A High Court challenge brought by a home-schooled Leaving Cert student over the Minister for Education's refusal to consider her application for calculated grades is unlikely to be heard this month.
The action, the second of its type, has been brought by a 17-year-old student from outside Dublin, who cannot be identified for legal reasons, who was home schooled by her parents and private tutors.
The candidate was informed by the Minister that it was not possible to provide her with a calculated grade in any of the six subjects she has studied because of the absence of satisfactory or credible evidence on which to base a grade estimate.
Suing through her mother the student secured permission from the High Court yesterday to have the Minister's decision not to give her a calculated grade judicially reviewed.
The matter was briefly mentioned before Mr Justice Charles Meenan today, who said that it would not be possible to assign a judge to hear the case in September as the court's list was full.
Had the challenge been brought in June or July the action could have been heard during the August vacation, he said.
After making directions for the exchange of documents, the judge adjourned the case to a date later this month.
The judge, who is charge of the High Court judicial review/non-jury list said if any case dropped out of the September list, and a slot became available, the court would try and get the girl's action on for hearing.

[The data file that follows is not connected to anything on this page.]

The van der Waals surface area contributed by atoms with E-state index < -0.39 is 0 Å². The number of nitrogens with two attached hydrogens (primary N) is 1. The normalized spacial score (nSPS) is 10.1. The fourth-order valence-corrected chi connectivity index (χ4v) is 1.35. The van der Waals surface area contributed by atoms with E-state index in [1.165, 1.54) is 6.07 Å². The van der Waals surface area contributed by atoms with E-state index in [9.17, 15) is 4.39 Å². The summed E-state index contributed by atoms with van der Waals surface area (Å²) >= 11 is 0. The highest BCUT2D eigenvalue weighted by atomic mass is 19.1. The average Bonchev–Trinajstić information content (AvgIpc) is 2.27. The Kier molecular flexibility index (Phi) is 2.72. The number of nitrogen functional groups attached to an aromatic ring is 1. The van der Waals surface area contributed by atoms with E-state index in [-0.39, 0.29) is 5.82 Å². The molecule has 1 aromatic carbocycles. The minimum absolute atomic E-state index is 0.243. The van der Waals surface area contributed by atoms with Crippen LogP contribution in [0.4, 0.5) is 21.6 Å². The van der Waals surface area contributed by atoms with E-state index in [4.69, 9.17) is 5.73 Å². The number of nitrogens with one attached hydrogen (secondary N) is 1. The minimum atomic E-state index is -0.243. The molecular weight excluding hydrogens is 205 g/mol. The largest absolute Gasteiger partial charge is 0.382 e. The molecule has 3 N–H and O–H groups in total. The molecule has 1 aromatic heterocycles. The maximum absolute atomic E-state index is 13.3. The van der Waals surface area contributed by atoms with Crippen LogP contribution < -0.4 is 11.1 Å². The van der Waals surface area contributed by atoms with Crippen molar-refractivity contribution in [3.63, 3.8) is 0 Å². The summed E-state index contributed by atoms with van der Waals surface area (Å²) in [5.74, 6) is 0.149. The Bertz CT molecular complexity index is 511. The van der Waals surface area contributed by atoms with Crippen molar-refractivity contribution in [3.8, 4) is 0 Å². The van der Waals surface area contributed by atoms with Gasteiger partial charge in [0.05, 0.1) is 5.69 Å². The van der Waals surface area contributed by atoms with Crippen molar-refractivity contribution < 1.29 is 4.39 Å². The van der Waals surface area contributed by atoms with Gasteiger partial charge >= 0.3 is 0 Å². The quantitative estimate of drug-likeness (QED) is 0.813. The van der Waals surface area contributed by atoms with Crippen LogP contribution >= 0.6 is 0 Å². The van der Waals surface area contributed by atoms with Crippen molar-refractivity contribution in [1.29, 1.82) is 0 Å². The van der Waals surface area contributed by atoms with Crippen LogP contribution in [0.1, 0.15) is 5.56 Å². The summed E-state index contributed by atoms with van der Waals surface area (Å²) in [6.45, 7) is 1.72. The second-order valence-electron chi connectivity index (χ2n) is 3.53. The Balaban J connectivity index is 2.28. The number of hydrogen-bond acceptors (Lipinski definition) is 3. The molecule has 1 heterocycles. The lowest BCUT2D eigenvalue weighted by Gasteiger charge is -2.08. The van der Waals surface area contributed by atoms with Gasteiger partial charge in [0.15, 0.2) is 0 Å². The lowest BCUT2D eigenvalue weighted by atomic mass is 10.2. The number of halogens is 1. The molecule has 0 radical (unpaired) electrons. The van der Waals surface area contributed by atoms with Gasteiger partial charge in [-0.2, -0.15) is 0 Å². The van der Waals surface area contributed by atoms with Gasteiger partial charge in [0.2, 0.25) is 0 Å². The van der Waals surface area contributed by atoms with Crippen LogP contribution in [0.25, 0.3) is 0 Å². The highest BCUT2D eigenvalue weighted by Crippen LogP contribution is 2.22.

Her action comes after the High Court ruled in favour of 18-year-old Co Mayo student Elijah Burke last month, who was home schooled by his mother. He also sued over the Minister's refusal to grant him a calculated grade.
In his judgement Mr Justice Meenan directed the Minister, who had opposed the action, to put steps in place to allow Elijah be assessed for a calculated grade.
Brendan Hennessy Bl for the student said his client had hoped to benefit from the outcome of the Burke judgement.
Counsel said there is a significant difference between the current action and Elijah Burke's case. In this case the girl's tutors are not qualified teachers, whereas Elijah Burke was taught by his mother Martina Burke who is a qualified teacher.
Counsel said that the applicant in this case had been educated at home mainly by her mother, with the assistance of the girl's father and private tutors, who are not registered teachers.
Counsel said while she was seeking an expedited hearing, it was accepted that the case would not be heard before the Leaving Cert results are issued early next week.
The court heard that the teen expects to gain a place at a third-level college. Arising out of the cancellation of the exams she applied to the Department of Education for a calculated grade.
She claims there is a significant body of work done by her that could be assessed by independent teachers who could determine whether she could be awarded a calculated grade in each of her subjects.
In her action the teen seeks orders compelling the Minister to consider and determine within a reasonable time her application for calculated grades.
She also seeks an order quashing the Minister's refusal of 11 August to grant her a calculated grade.
She further seeks a declaration that the refusal to provide her with a calculated grade as she was home schooled is irrational, arbitrary, unfair and contrary to natural justice.